Monday, July 04, 2005
Houston, we have a problem
Wow, this article is some spectacular bulls--t.
The authors are Sonia Arrison and Vince Vasquez from the "Pacific Research Institute", which appears to be a charming US right-wing "think tank". So wise are they that they have produced an entire 25-page report on electronic voting Upgrading America's Ballot Box: The Rise of E-Voting">Upgrading America's Ballot Box: The Rise of E-Voting (PDF).
The report starts like this
Electronic voting has, unfortunately, moved from the realm of science and statistics to conspiracy theory by overheated partisans. Sonia Arrison and Vince Vasquez puncture the myths of the conspiracists in their paper. Even leading Democrats such as Joe Andrew, Bill Clinton’s handpicked chairman of the Democratic National Committee, have pointed out that while problems remain that demand vigilance, electronic voting aids the poor, the elderly, minorities, and is more accurate. Last year, Mr. Andrew lamented that “When it comes to electronic voting, most liberals are just plain old-fashioned nuts.”
This is my favorite quote from the body of the report
With the click of a button, many Election Day errors have been innovated out of existence.
I would paraphase the report as follows
With the click of keyboard keys, many electronic voting issues have been written out of existence.
The argument made is that it is easier to hack paper than electronic.
Oh, and concerns about the security of the machines can be addressed with "a simple code review".
Um, I have years of experience and training in computer science.
Code review is dauntingly difficult for any non-trivial program.
I like this too
manual counts are prone to human error. Ah yes, much better to have electronic non-recounts, free from meddlesome human intervention.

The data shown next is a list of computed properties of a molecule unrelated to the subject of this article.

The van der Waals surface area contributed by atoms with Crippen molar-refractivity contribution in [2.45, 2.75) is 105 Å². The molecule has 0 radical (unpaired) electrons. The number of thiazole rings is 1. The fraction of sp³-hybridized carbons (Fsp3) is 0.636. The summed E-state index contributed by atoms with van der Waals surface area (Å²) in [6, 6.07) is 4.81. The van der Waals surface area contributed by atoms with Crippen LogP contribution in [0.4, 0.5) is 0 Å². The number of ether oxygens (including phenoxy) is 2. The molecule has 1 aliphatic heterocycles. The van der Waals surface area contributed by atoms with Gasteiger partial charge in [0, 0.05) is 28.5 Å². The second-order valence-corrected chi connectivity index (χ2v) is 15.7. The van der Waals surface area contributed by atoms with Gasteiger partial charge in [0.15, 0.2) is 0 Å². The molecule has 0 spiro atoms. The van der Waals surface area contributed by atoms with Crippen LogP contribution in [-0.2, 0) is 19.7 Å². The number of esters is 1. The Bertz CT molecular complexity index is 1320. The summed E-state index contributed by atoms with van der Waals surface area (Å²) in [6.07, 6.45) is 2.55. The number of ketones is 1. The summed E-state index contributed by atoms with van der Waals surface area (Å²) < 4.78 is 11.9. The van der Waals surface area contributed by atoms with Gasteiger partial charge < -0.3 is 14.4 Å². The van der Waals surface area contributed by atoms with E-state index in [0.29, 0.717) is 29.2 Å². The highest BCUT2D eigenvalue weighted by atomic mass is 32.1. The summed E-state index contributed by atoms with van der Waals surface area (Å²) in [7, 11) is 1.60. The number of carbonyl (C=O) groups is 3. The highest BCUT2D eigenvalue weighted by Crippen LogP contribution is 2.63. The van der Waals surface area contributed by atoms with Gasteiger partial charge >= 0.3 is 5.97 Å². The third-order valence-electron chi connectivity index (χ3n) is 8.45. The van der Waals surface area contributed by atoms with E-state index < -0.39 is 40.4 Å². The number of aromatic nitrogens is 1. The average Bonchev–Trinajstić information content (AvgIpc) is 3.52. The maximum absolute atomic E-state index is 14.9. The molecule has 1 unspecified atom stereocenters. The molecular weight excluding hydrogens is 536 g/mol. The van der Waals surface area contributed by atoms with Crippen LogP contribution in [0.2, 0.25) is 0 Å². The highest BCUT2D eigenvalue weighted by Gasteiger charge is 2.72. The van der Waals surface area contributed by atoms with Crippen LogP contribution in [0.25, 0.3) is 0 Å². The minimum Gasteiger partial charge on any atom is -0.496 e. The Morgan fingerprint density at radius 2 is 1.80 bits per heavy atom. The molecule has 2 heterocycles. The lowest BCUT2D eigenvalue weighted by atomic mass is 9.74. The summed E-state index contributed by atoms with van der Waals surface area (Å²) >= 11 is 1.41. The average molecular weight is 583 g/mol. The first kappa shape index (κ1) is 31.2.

Here is some distilled BS from the Houston Chronicle article.
While it is true that no system is tamper-proof, it is also true that it takes significant expertise and plotting to hack a machine, ironically making the system more secure than traditional paper ballots.
Historically, paper ballots were overly manhandled, being placed into boxes, moved around and passed through the hands of low-level poll workers to precinct supervisors and county officials. Fraud was less detectable, and more prevalent, because prescored ballots could be easily corrupted or votes altered with a simple punch through a hole, or mark of a pen. With DRE, features such as remote vote storage and a visual verification screen of voter selections are innovating these problems out of existence. America's voting system could become even healthier if other new procedures are adopted at the same time.
E-voting opponents demand a verified paper-trail backup to make sure votes are counted properly. But paper trails are meaningless if manual counts and voter verification are still prone to fraud and human error. And verified paper trails for DRE's have proven to be expensive, potentially bankrupting cash-strapped counties and eroding the efficiency of voting management. The back-up issue is serious, but there are less-Luddite solutions, such as electronic or audio verification.
The real key to making sure that the electronic back-ups are secure will be in reviewing the code that runs the machines, a simple procedure that counties should make part of the normal election-preparing process. And all indications are that the public approves of such a move. Indeed, despite the newness of the use DRE technology, public approval for electronic voting remains strong.